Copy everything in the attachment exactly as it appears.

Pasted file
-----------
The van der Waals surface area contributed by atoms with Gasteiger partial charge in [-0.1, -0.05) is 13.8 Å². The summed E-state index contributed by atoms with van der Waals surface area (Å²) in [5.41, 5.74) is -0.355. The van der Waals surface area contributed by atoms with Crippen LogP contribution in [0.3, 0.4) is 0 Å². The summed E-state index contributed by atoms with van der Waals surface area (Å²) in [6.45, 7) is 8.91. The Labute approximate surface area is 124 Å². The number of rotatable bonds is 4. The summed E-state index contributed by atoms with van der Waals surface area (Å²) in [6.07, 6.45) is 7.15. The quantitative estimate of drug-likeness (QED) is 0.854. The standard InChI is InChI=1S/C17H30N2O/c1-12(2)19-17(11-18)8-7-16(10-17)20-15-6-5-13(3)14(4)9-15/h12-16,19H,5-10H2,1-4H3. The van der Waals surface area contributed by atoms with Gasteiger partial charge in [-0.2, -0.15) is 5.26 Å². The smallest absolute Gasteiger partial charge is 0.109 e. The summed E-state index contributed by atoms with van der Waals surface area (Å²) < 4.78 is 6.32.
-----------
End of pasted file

The van der Waals surface area contributed by atoms with Gasteiger partial charge in [-0.1, -0.05) is 13.8 Å². The summed E-state index contributed by atoms with van der Waals surface area (Å²) in [5.41, 5.74) is -0.355. The van der Waals surface area contributed by atoms with Crippen LogP contribution in [0.3, 0.4) is 0 Å². The summed E-state index contributed by atoms with van der Waals surface area (Å²) in [6.45, 7) is 8.91. The Labute approximate surface area is 124 Å². The number of rotatable bonds is 4. The summed E-state index contributed by atoms with van der Waals surface area (Å²) in [6.07, 6.45) is 7.15. The quantitative estimate of drug-likeness (QED) is 0.854. The standard InChI is InChI=1S/C17H30N2O/c1-12(2)19-17(11-18)8-7-16(10-17)20-15-6-5-13(3)14(4)9-15/h12-16,19H,5-10H2,1-4H3. The van der Waals surface area contributed by atoms with Gasteiger partial charge in [-0.2, -0.15) is 5.26 Å². The smallest absolute Gasteiger partial charge is 0.109 e. The summed E-state index contributed by atoms with van der Waals surface area (Å²) < 4.78 is 6.32.